Ubiquitous Audio: Supporting Spontaneous Collaboration
Debby Hindus, Interval Research
Seminar on People, Computers, and Design
Stanford University May 19, 1993
Although talking is an integral part of collaborative activity, there has been little computer support for acquiring and accessing the contents of conversations. This talk describes one approach to the problem: ubiquitous audio, or the unobtrusive capture of voice interactions in everyday work environments. Because the words themselves are not available for organizing the captured interactions, structure is derived from acoustical information inherent in the stored voice and augmented by user interaction during or after capture.
Two ubiquitous audio applications capture and structure audio from office discussions and telephone calls. The first application is a digital tape loop that provides short-term auditory memory in the office, with no inherent structure to the recording. The second application allows users to selectively mark and save portions of telephone conversations, and utilizes the conversants' turntaking for structure. These applications were created in the context of a set of desktop audio tools, and this context allows audio data to be used in its original form.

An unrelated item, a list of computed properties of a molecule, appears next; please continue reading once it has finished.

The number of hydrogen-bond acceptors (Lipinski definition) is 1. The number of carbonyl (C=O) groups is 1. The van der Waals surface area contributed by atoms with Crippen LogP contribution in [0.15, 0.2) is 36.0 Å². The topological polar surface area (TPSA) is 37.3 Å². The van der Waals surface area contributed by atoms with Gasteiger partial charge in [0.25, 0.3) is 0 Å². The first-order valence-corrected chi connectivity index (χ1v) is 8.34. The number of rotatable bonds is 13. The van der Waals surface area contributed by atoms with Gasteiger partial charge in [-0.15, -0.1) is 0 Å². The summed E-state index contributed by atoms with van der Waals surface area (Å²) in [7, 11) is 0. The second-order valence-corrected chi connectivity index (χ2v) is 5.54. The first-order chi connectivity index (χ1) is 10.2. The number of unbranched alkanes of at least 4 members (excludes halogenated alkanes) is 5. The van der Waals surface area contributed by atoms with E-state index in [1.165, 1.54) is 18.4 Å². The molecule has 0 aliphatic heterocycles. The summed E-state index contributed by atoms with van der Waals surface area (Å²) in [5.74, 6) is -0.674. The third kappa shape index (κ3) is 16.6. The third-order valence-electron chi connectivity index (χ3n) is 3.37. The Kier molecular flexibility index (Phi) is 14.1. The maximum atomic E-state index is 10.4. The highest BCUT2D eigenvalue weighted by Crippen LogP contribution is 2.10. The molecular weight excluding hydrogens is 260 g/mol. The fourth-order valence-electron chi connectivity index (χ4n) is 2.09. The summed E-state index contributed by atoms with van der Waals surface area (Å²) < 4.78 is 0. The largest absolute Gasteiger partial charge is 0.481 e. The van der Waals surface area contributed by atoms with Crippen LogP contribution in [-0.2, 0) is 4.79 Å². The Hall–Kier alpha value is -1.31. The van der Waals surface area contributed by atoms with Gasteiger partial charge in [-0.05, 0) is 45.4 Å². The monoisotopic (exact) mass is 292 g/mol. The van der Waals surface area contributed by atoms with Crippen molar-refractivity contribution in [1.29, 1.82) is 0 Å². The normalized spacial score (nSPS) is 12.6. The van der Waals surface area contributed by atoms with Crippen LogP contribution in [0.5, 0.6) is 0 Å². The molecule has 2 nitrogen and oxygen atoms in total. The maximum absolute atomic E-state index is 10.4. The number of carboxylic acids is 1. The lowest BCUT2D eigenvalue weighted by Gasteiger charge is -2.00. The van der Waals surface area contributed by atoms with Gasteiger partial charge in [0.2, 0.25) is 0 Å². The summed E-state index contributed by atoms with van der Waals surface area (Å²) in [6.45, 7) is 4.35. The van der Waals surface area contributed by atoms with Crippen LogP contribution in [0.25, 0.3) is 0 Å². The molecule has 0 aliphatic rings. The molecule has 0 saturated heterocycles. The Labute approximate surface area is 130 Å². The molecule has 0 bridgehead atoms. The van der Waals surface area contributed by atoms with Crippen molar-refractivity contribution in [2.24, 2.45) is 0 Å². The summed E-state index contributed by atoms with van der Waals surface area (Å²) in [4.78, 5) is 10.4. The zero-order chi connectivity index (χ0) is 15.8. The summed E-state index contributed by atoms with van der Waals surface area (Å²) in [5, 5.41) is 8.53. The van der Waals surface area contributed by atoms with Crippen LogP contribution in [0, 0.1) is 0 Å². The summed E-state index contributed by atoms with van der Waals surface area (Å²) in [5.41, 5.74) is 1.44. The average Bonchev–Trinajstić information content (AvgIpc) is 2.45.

The visual representation of the stored audio is an ongoing research area. Recent work addressing aspects of this problem will be presented.
Debby Hindus received her Masters degree from MIT's Media Laboratory in 1992. At the Media Lab, her research interests included semi-structured audio and incorporating voice into everyday computer use. Her work includes a user study of Xspeak (voice control for the X Window System). She has taught about building GUIs at Harvard Extension School, and about conversational paradigms. Prior to her MIT studies, Debby developed commercial software products for minicomputers and PCs, and consulted on user interface and software development issues. At Interval Research Corporation, she is exploring tangible audio and multimedia communications within groups.
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